Who’s the Victim in the Case of Michael Vick?

Who’s the Victim in the Case of Michael Vick?

Who’s the Victim in the Case of Michael Vick?

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Michael Vick has a 10-year contract with the Atlanta Falcons for $130 million. His skill at running, kicking and throwing a football has won him the admiration of millions — until now. As you probably know, Vick has been charged with involvement in the cruel and illegal “sport” of dog fighting. Americans may not care if an athlete beats his wife, but we love our pets. Breeding and training dogs to fight and kill, disposing of the losers by hanging, electrocution, slamming them repeatedly onto the floor — this is definitely taking machismo too far.

In his recent piece for The Nation‘s website, Dave Zirin makes some valid points. Yes, Vick deserves some semblance of the presumption of innocence in the media. (Vick claims others ran the dog fight business from his Virginia house without his knowledge when he wasn’t present.) And yes, there’s racism in some of the virulent attacks on him on sports and news websites. References to lynching, the n-word and OJ do suggest something besides love of animals.

But I was appalled by Zirin’s attempt to shift focus away from Vick to “the self-righteousness of the media” and the hypocrisy of “American culture” which “celebrates violent sports — especially football — and is insensitive to the consequences that the weekly scrum has on the bodies and minds of its players” like Earl Campbell and Andre Waters and other middle-aged ex-footballers who suffered long-term damage from old injuries. Like the accusations of racism, this sounds like a rather desperate bid to change the subject. Why should one concern displace the other? Can’t one both feel revulsion at animal torture and want the game to be safer? At least the the players were volunteers, richly rewarded for the risks they took. Nobody asked the dogs if they wanted to have their throats ripped out.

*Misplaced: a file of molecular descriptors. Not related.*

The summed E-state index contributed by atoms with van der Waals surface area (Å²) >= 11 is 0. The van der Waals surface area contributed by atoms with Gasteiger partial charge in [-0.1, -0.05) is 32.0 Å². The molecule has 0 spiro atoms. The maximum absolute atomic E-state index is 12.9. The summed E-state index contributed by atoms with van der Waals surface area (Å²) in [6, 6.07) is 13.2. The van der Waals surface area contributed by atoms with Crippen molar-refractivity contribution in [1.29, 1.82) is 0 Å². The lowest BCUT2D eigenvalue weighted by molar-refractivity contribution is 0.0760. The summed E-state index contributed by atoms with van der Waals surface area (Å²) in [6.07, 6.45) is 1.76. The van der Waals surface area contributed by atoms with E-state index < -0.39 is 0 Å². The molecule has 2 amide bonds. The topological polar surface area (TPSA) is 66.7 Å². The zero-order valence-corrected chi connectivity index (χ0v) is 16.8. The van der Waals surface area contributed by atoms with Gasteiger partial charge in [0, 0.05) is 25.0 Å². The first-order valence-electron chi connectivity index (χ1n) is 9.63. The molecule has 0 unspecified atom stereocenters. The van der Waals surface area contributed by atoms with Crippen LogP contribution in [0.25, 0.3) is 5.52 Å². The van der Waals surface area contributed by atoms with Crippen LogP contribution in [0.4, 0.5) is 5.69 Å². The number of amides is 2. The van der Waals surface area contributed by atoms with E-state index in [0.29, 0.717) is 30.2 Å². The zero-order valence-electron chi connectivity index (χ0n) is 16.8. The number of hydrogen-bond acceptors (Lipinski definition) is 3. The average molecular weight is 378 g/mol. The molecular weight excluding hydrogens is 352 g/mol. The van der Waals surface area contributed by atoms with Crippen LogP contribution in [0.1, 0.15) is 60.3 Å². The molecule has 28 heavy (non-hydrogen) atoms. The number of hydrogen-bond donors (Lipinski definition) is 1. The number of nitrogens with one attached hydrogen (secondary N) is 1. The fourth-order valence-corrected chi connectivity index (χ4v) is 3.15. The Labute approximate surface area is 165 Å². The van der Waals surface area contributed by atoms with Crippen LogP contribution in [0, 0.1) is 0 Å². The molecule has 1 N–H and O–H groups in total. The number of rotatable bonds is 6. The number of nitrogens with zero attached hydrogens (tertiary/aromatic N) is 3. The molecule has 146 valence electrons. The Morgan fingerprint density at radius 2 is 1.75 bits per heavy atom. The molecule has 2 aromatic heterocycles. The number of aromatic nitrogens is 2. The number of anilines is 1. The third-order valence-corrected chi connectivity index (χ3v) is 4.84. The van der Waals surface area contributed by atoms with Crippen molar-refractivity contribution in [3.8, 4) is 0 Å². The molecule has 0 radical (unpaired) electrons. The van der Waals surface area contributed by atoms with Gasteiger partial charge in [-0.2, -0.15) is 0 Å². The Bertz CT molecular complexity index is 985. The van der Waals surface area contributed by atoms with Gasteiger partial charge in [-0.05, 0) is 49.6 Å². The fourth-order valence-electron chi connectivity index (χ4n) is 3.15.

There’s probably a sense in which Michael Vick is a victim. But it’s the same sense in which everyone , from Alberto Gonzales to Paris Hilton, is shaped by social forces outside their control. If you take that view, though, everyone should get amnesty: the racist cop, the Enron executive, the porn-loving tormenters of prisoners in Abu Ghraib, and all the other people we love to attack at The Nation. Why do I think we are not going to recommend our readers lighten up on, say, Scooter Libby, on the grounds that working for Dick Cheney would warp anyone’s moral fibre? We only deploy the blame-society argument on behalf of people we already sympathize with.

As human beings go, Michael Vick had more freedom of action than most. Nobody claims he electrocuted dogs to put food on the table. If — note I said if — he’s found guilty, he should get the same sentence other people get who are convicted of the same crimes. Increased sensitivity to animal welfare may have its annoying pieties and hypocrisies but it marks a true contemporary moral advance and it’s not as if we humans have so many of those to show for ourselves. It’s good that dog fighting is banned. And if football is really as morally destructive as Zirin claims — if it really turns ordinary men into sadists through a culture of “trickle-down violence” — then maybe we should ban it too.

ADDENDUM: I thought I would enjoy having a comments section on this blog, but as you can see I’ve turned it off. For some reason, the website’s comment sections have been colonized by a small group of trolls–mostly men, mostly conservative — who post obsessively, rudely, inanely and irrelevantly. I just got tired of hosting their sandbox.

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